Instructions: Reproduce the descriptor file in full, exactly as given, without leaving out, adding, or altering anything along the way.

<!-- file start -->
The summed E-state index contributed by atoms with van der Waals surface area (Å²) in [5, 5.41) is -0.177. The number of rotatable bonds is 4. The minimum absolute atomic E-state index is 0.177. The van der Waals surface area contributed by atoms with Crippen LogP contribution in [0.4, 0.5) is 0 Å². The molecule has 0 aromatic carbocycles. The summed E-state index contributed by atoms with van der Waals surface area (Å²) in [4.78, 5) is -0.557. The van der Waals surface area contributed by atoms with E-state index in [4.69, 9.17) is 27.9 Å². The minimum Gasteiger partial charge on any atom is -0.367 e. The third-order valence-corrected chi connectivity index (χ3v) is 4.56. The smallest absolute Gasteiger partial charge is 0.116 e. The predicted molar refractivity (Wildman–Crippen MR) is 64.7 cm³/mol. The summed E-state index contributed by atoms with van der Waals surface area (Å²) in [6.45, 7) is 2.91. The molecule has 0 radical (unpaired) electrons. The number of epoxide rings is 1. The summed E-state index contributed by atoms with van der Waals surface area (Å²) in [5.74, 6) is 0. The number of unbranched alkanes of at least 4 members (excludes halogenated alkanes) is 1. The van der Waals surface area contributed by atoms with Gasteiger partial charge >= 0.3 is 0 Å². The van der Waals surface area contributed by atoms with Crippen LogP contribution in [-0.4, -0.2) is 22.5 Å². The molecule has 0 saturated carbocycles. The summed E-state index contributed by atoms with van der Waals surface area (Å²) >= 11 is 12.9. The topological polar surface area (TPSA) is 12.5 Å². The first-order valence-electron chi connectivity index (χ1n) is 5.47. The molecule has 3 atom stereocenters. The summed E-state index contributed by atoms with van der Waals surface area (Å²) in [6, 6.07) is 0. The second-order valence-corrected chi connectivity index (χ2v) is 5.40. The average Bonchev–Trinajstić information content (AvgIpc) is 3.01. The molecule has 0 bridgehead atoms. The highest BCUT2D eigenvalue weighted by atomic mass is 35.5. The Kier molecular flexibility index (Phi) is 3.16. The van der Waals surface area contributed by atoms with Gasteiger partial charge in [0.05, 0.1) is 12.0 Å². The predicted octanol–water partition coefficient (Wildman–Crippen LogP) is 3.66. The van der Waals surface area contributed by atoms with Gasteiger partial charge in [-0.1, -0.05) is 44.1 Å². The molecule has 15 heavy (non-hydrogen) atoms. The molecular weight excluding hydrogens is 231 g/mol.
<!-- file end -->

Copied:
The summed E-state index contributed by atoms with van der Waals surface area (Å²) in [5, 5.41) is -0.177. The number of rotatable bonds is 4. The minimum absolute atomic E-state index is 0.177. The van der Waals surface area contributed by atoms with Crippen LogP contribution in [0.4, 0.5) is 0 Å². The molecule has 0 aromatic carbocycles. The summed E-state index contributed by atoms with van der Waals surface area (Å²) in [4.78, 5) is -0.557. The van der Waals surface area contributed by atoms with E-state index in [4.69, 9.17) is 27.9 Å². The minimum Gasteiger partial charge on any atom is -0.367 e. The third-order valence-corrected chi connectivity index (χ3v) is 4.56. The smallest absolute Gasteiger partial charge is 0.116 e. The predicted molar refractivity (Wildman–Crippen MR) is 64.7 cm³/mol. The summed E-state index contributed by atoms with van der Waals surface area (Å²) in [6.45, 7) is 2.91. The molecule has 0 radical (unpaired) electrons. The number of epoxide rings is 1. The summed E-state index contributed by atoms with van der Waals surface area (Å²) in [5.74, 6) is 0. The number of unbranched alkanes of at least 4 members (excludes halogenated alkanes) is 1. The van der Waals surface area contributed by atoms with Gasteiger partial charge >= 0.3 is 0 Å². The van der Waals surface area contributed by atoms with Crippen LogP contribution in [-0.4, -0.2) is 22.5 Å². The molecule has 0 saturated carbocycles. The summed E-state index contributed by atoms with van der Waals surface area (Å²) >= 11 is 12.9. The topological polar surface area (TPSA) is 12.5 Å². The first-order valence-electron chi connectivity index (χ1n) is 5.47. The molecule has 3 atom stereocenters. The summed E-state index contributed by atoms with van der Waals surface area (Å²) in [6, 6.07) is 0. The second-order valence-corrected chi connectivity index (χ2v) is 5.40. The average Bonchev–Trinajstić information content (AvgIpc) is 3.01. The molecule has 0 bridgehead atoms. The highest BCUT2D eigenvalue weighted by atomic mass is 35.5. The Kier molecular flexibility index (Phi) is 3.16. The van der Waals surface area contributed by atoms with Gasteiger partial charge in [0.05, 0.1) is 12.0 Å². The predicted octanol–water partition coefficient (Wildman–Crippen LogP) is 3.66. The van der Waals surface area contributed by atoms with Gasteiger partial charge in [-0.1, -0.05) is 44.1 Å². The molecule has 15 heavy (non-hydrogen) atoms. The molecular weight excluding hydrogens is 231 g/mol.